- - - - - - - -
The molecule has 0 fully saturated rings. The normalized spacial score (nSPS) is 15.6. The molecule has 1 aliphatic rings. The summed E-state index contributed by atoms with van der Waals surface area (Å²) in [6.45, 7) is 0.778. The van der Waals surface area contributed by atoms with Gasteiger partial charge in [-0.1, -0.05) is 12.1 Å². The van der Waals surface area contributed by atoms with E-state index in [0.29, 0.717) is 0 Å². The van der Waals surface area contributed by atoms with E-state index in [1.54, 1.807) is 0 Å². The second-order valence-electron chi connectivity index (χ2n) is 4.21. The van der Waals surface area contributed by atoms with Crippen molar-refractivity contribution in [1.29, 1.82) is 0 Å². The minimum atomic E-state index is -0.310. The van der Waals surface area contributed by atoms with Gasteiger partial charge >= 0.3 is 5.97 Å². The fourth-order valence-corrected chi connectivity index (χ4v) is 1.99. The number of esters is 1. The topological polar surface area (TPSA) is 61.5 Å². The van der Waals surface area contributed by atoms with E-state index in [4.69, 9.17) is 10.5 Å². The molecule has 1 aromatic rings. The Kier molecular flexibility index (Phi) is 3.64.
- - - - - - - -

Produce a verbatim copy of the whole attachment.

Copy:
The molecule has 0 fully saturated rings. The normalized spacial score (nSPS) is 15.6. The molecule has 1 aliphatic rings. The summed E-state index contributed by atoms with van der Waals surface area (Å²) in [6.45, 7) is 0.778. The van der Waals surface area contributed by atoms with Gasteiger partial charge in [-0.1, -0.05) is 12.1 Å². The van der Waals surface area contributed by atoms with E-state index in [0.29, 0.717) is 0 Å². The van der Waals surface area contributed by atoms with E-state index in [1.54, 1.807) is 0 Å². The second-order valence-electron chi connectivity index (χ2n) is 4.21. The van der Waals surface area contributed by atoms with Crippen molar-refractivity contribution in [1.29, 1.82) is 0 Å². The minimum atomic E-state index is -0.310. The van der Waals surface area contributed by atoms with Gasteiger partial charge >= 0.3 is 5.97 Å². The fourth-order valence-corrected chi connectivity index (χ4v) is 1.99. The number of esters is 1. The topological polar surface area (TPSA) is 61.5 Å². The van der Waals surface area contributed by atoms with E-state index in [4.69, 9.17) is 10.5 Å². The molecule has 1 aromatic rings. The Kier molecular flexibility index (Phi) is 3.64.